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Max Brod, "Women and the New Objectivity" (1929)

This essay by writer and critic Max Brod (1884-1968) was included in the publication Die Frau von Morgen, wie wir sie wünschen [The Woman of the Future as We Wish Her to Be] (1929), a collection of writings by exclusively male authors on the changing role and image of women. Today, Brod is perhaps best remembered as Franz Kafka’s literary executor and editor. In the excerpt below, Brod describes his conception of the role women should play in “The New Objectivity” movement; his text is broadly representative of contemporary male attitudes towards the “New Woman.”

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Women and the New Objectivity [Neue Sachlichkeit]

[ . . . ]

Recent literature has taken on an increasingly hard, cold, masculine tone. Exactly the same as modern music, which sounds anti-romantic, anti-sentimental. It is unacceptable either to sing or to speak of love. It is incompatible with “objectivity,” the supreme postulate of the present. This remarkable change of mind is a consequence of the following: since the beginning of the nineteenth century the times have assumed a hard and mechanical form, but writers have adopted a position of protest. Flaubert certainly recognized the mercilessly sober mechanical nature of our epoch, but his heroes (Bovary, like the sentimental Frédéric) grate against the time, for they cannot make themselves conform to the machine. This was in essence the fundamental posture of the writer for decades. He secretly remained the enemy of modern development, of Americanism. The problem arises: have the new writers submitted to it? Have they given up their struggle in the name of the spirit? Has the sober era triumphed once and for all over the last remaining protest?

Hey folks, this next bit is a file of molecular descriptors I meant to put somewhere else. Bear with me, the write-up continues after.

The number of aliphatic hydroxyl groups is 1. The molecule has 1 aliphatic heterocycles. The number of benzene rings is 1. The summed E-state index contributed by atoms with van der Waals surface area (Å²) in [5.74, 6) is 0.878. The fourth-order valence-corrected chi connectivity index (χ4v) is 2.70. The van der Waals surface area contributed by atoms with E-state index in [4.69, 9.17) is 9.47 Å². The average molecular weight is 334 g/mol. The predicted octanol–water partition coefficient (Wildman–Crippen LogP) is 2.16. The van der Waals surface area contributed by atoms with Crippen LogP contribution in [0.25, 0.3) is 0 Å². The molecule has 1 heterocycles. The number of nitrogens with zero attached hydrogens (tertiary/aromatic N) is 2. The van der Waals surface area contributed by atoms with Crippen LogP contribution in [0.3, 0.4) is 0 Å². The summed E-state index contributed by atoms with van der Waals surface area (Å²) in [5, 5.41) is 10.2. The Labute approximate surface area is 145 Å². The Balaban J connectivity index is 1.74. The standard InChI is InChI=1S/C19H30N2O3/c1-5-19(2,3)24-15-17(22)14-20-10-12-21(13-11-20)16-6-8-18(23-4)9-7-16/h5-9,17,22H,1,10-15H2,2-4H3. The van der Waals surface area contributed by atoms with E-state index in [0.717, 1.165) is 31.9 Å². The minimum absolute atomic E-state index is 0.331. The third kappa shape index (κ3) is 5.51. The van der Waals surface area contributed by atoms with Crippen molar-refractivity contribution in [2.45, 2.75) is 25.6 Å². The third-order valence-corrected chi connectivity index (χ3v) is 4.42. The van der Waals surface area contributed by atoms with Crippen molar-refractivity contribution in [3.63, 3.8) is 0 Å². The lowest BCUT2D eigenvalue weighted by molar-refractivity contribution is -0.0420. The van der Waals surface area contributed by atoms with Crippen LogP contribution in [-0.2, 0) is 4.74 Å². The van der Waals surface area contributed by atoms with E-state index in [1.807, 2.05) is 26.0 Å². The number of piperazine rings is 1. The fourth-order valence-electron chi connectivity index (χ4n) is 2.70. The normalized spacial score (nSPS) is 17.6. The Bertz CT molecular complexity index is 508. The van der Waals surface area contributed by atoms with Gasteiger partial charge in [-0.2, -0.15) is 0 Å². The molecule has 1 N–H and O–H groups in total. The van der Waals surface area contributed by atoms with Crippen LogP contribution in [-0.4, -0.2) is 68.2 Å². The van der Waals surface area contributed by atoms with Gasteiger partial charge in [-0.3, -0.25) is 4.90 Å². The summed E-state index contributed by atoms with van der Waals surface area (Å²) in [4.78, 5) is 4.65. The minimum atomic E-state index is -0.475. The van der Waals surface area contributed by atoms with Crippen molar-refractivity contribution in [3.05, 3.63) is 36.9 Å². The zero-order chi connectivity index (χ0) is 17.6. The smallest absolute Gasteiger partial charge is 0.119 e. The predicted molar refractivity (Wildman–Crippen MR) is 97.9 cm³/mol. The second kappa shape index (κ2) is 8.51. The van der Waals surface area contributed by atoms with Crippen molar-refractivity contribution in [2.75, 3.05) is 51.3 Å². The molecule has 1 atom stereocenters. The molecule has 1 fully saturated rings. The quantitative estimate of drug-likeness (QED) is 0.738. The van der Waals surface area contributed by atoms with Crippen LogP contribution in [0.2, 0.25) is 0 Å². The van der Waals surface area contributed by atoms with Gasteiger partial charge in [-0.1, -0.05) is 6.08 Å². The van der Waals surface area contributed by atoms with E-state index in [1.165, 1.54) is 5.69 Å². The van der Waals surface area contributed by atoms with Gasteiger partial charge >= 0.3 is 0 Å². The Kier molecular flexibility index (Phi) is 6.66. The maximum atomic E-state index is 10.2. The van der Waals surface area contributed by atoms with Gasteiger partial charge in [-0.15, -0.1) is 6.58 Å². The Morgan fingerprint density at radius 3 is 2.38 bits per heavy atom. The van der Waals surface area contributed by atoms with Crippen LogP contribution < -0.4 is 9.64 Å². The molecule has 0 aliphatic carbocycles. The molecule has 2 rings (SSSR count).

Love, the desire for love, used to mean a glimpse into the deeper meaning of existence. The passion of a woman magically illuminated interactions that lifted them above the duller senses of simply egoistic relations among people. (What is said here of love applies to all noble passions of the heart, those that strive to surpass daily routine.) As a result of the war, the younger generation justifiably learned to mistrust everything that partook of passions of the heart. Behind so much of what appeared to be lofty passion, behind the beautiful colors of patriotism, ver sacrum, nationalist and erotic flights, lay nothing but phrases, lay vexation worse than phrases: the base interests of war profiteers, capitalists conducting politics! It is then understandable that a generation grows up to be disillusioned. Once one has seen with [Erich Maria] Remarque and [Ernst] Glaeser how everything can be reduced to the common denominator of mortal fear and roast goose, once one has experienced such need and the unforgettable degradation of the human creature, then one certainly has the right to regard everything as a swindle—with the single exception of the drive to secure humanity from such abominable fortune in the future.

In a situation so reduced to elemental defense, love and woman and heart and soul have in fact no place. Youth only defends itself; experiences of the heart were always raids of conquest into unknown territory—according to today’s writers then, these experiences were luxury, distraction from the essential goal.

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